Olga Neuwirth – The Long Rain (2000)

Neuwirth’s work you’ll find, say, a thrilling, teeming, claustrophobic score for a film of Ray Bradbury’s story The Long Rain; there’s a meditation on Italy’s fascist past for film and improvising musicians, Italia Anno Zero; a homage to high-camp and high-art cabaret artist Klaus Nomi; there’sTorsion, for manically tortured bassoon soloist and ensemble; and a piece called Hooloomooloo for three-part ensemble and CD player (Neuwirth has some of the best titles in the business). [source]

Olga Neuwirth (born 4 August 1968 in Graz) is an Austrian composer.  As a child at the age of seven, Neuwirth began lessons on trumpet. She later studied composition in Vienna at the Vienna Academy of Music and Performing Arts under Erich Urbanner, while studying at the Electroacoustic Institute. Her thesis was written on the music in Alain Resnais’s film L’Amour à mort. In 1985/86, she studied music and art at the San Francisco Conservatory of Music with Elinor Armer. In 1993/94 she studied with Tristan Murail and worked at IRCAM, producing such works as “…?risonanze!…” for viola d’amore. Earlier in her career, Neuwirth had the chance to meet with Italian composer Luigi Nono, who had similarly radical politics, and has claimed this had a strong influence on her life. [source]


Olga Neuwirth, Vienna 2004.

John Cale – American Psycho (2000)

The soundtrack album released for the film is your typical “various artists” selection. There are a few score excerpts, but they’re voiced over by the titular psycho killer, Christian Bale, who, though f-f-f-far better than many narrators, is still an obstruction to my goal, which is hearing the goddamn John Cale score.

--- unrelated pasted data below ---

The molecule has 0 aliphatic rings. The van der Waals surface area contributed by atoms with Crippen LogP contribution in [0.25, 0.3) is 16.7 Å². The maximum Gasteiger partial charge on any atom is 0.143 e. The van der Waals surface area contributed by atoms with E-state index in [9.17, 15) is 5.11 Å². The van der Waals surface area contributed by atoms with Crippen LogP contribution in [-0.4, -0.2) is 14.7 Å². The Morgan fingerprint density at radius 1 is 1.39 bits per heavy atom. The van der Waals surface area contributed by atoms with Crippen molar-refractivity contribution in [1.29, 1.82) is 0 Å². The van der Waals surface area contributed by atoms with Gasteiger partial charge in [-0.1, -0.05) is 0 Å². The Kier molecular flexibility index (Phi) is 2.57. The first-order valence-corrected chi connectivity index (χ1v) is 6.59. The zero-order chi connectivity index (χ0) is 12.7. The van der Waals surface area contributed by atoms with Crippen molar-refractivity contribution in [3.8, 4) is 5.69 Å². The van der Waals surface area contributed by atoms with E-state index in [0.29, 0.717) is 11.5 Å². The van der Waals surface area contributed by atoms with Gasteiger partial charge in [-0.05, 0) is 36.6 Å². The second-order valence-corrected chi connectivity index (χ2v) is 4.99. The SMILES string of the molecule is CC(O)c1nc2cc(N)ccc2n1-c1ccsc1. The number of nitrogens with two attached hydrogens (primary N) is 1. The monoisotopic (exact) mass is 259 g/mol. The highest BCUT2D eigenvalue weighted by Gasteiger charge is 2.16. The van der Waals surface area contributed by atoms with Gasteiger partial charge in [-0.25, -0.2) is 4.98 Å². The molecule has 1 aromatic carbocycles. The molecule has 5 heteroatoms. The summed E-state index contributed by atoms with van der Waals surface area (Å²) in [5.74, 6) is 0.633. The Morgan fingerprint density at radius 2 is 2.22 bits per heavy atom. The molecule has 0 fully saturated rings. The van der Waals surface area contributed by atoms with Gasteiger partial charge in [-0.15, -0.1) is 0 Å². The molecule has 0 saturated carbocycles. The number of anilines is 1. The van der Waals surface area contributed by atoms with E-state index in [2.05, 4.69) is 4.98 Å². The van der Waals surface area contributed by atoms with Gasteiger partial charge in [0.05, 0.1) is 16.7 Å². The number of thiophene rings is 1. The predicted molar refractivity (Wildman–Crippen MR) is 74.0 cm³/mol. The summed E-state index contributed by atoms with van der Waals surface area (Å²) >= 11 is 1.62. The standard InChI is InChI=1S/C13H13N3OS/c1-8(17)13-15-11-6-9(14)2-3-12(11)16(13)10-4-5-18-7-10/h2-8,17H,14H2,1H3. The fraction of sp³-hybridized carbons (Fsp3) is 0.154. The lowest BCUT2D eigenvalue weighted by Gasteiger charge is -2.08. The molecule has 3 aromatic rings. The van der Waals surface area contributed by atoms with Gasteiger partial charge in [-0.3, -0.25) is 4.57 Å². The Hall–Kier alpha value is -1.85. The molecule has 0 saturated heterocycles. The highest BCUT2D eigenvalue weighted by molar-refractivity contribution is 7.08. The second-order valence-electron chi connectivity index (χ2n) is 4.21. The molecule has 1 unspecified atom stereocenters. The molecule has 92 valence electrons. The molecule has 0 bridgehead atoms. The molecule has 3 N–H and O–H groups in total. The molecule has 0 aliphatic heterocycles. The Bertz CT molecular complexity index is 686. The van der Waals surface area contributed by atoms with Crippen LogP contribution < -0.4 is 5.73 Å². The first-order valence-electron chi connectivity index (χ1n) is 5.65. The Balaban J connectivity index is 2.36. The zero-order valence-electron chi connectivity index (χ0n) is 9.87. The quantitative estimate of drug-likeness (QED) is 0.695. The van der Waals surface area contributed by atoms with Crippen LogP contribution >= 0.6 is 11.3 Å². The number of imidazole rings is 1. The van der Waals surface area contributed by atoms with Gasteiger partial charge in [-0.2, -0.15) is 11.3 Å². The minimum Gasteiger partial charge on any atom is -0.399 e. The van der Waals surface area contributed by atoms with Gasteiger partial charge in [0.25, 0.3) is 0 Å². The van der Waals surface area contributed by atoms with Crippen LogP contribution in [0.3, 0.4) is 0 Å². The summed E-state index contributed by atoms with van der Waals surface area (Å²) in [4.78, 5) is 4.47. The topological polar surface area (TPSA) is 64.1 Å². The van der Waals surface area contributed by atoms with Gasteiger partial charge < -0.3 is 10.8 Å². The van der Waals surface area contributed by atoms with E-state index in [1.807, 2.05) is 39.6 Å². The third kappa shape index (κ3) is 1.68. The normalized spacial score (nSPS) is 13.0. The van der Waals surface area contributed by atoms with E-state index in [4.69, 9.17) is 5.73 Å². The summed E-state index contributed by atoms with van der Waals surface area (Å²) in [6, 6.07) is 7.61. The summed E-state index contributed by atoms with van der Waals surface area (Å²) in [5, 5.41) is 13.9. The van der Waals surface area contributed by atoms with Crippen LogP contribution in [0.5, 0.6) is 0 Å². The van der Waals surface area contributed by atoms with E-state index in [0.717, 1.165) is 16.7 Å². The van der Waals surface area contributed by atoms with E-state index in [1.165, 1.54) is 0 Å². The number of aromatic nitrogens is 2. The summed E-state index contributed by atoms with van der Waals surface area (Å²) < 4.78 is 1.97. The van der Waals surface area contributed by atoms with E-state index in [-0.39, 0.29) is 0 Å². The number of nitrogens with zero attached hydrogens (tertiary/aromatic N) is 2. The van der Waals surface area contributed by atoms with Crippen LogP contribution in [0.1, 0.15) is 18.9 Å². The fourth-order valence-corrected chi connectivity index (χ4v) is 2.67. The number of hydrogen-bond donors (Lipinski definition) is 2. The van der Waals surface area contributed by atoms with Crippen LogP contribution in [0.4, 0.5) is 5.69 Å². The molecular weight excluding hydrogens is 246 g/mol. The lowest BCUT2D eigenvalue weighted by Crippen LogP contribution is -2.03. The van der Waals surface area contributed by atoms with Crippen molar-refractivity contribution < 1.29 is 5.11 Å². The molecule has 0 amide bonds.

A-and it’s a hell of a score. It’s a little mushy in the late middle, but starts with a bang and ends the same way. The spirit of Bernard Hermann is here (notably on “The Men’s Room”) – unique for a Cale soundtrack. The piano figure on “The Ritual,” while rather unimaginative, is haunting for what’s done with it. On “Packing for Paul” Cale recalls his theme for director Mary Harron’s earlier film I Shot Andy Warhol. There’s a lot of rhythmic tension throughout – unlike some of his more meandering soundtracks, this is mostly a frenetic and tense experience.

When it slows and calms down, though, the effect is powerful – on “The Office,” for instance, the eastern-European-feeling horns give the piece an off-kilter nature that’s simultaneously threatening and laughable, while the Ligeti influences on “The Second Time”/”The Bloodbath – The Chainsaw” are more effective for being isolated. The churning strings on “The Police” and “The Wrong Building” lose me out of the context of the film, but the Eastern European folk intro of “The Confession” grabs me again.

The most striking track of the score is “The Day Planner” – the weird vocals (by the Mediaeval Babes) are creepy and beautiful, and the sudden appearance of voice has an impressive transformative effect on the soundtrack, allowing for a transition into the drone and serenity of “The End.” “American Psycho (Reprise)” provides a smirking, sprightly, sinister finish to it all. [Source]

01. American Psycho (3:20)

02. The Ritual (2:23)

03. The Alley (0:49)

04. The Vagrant -The Beauty Shop (1:35)

05. Packing For Paul (1:00)

06. The Answering Machine (0:12)

07. The Hooker (0:29)

08. The Coathanger (0:18)

09. The Men’s Room (1:00)

10. The Office (0:44)

11. The Date (1:31)

12. The Restaurant (0:29)

13. The Second Time (0:54)

14. The Bloodbath-The Chainsaw (1:24)

15. The Stray Cat (0:50)

16. The Police (0:56)

17. The Wrong Building (1:04)

18. The Confession (0:51)

19. The Next Day (1:07)

20. The Redecorated Apartment (0:24)

21. The Desk (1:18)

22. The Day Planner (0:53)

23. The End (1:14)

24. American Psycho (reprise) (2:46)